When Mallinckrodt (NYSE:MNK) acquired Questcor and their flagship drug, Acthar Gel, they knew they were acquiring a controversial product that was under investigation. Questcor had raised the price of Acthar by several-hundred times and Questcor had purchased a potential competing less-expensive synthetic drug, Synachten, that was never approved in the U.S. but has been used internationally for some of the same applications.
The FTC investigated Questcor, and then Mallinckrodt, on their competitive practices. Mallinckrodt settled with the FTC on this legacy investigation a couple of weeks ago. They agreed to a $100M fine and a forced licensing agreement of Synacthen for two indications: infantile spasms and nephrotic syndrome.
A couple of worries hit investors. What if Synacthen gets U.S. approval and competes with Acthar Gel? Won't that erode revenue, since Synacthen might be sold for much less than Acthar? And how does this impact Mallinckrodt's growth strategy, since the organic growth portion of Mallinckrodt's strategy is based on strengthening the proof of Acthar's clinical value, including proving it out for new indications?
Impact of the Settlement
Here's where the two Synacthen indications stand relative to the set of current indications for which Acthar Gel is being marketed.
In terms of addressable patient populations for Synachten, we see that the indications of infantile spasms and nephrotic syndrome are the two lowest Mallinckrodt is going after with Acthar Gel. And infantile spasm treatment sales have been largely steady for the last several years, indicating its standing as a non-growth indication.
Looking at the numbers, these two categories represent 12K of the 317K total addressable patient population. That's less than 4% of the potential growth scenario. Currently, these two indications combine for approximately 10% of sales. That percentage will decrease as the penetration into the other indications increases.
This is consistent with Mallinckrodt's claim that the effect on sales will be negligible. Even if the current sales in those two categories are completely replaced by Synachten, it will only cut out what is a shrinking 10% of Mallinckrodt's Acthar sales in those indications.
Since Acthar sales currently sit around 35% of Mallinckrodt's total sales, that's less than 4% of current overall sales. Of course, Mallinckrodt expects this loss to be overcome by new sales.
There's also a time factor here. The company expects these Synacthen indications, especially infantile spasms, to be potentially approvable only after a very long trial period. This will take many years, at least three but possibly much longer.
By the time Synachten is approved for its two indications, assuming it eventually will be, they will likely account for much less than 4% of Mallinckrodt's total sales.
Lastly, Mallinckrodt's business strategy has been to diversify within their Specialty Brands segment while organically growing and extending their Acthar Gel sales. This will not be affected by the settlement, at least probably not any time over the next several years.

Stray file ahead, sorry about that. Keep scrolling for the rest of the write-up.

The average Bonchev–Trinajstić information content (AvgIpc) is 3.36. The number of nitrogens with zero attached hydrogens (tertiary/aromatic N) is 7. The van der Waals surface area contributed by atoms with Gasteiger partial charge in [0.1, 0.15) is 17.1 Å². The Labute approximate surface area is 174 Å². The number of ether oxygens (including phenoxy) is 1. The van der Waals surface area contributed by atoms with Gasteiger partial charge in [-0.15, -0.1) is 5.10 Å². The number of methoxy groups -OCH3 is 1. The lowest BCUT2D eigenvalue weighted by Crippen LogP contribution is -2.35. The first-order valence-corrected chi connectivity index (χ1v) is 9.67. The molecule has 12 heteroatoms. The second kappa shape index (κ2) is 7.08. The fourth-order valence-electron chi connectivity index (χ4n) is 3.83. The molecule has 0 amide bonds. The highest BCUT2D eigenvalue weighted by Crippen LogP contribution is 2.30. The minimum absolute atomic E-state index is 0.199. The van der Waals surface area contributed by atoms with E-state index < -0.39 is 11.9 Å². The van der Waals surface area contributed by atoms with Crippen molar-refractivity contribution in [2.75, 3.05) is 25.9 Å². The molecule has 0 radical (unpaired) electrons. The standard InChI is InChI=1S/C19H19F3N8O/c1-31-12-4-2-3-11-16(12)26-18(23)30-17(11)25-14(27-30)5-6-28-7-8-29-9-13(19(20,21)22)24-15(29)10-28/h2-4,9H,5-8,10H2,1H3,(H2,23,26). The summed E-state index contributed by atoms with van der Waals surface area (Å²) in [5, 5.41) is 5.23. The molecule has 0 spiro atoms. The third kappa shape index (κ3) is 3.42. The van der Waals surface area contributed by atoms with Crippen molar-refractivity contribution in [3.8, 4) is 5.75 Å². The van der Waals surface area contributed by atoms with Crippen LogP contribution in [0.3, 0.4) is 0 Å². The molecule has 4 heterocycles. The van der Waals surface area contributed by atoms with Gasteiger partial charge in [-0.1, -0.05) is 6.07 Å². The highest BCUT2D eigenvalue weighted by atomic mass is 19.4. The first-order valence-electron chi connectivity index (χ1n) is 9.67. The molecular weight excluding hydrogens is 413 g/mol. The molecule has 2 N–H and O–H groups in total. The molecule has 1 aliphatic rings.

Included in this strategy are obtaining further clinical evidence for approved Acthar indications, and extending Acthar into new indications, for example into ALS (amyotrophic lateral sclerosis). Also included is testing, and potentially getting Synachten approved, in a new indication, DMD (Duchenne Muscular Dystrophy).
The settlement's fine is only minorly impactful in the near term. The indications given up to potential Synachten sales are an insignificant portion of Acthar's growth story.
Mallinckrodt is working successfully to diversify their product lines through acquisitions within the broad specialty pharmaceuticals space, which currently includes a significant Hospital Products sub-segment.
The bottom line is that Mallinckrodt is well positioned for steady future growth, both organically and through new acquisitions. Their recent closing of the sale of their Nuclear Imaging business for $690M and the announcement of the divestiture of Intrathecal Therapy for $203M puts additional funds in their hands for paying the fine and future acquisitions.
Analyst recommendations lean Strong Buy with a consensus price target of $82.75 as represented by a dozen brokerages. I expect the current share-price weakness to eventually abate but it may depend somewhat on the drug-pricing uncertainty levied by the current administration which seems to be affecting the whole biotech market.
I continue to hold my investment in Mallinckrodt and may buy more shares at this relatively low valuation with the expectation that this is a long-term, on the order of years, investment.
Disclosure: I am/we are long MNK.
I wrote this article myself, and it expresses my own opinions. I am not receiving compensation for it (other than from Seeking Alpha). I have no business relationship with any company whose stock is mentioned in this article.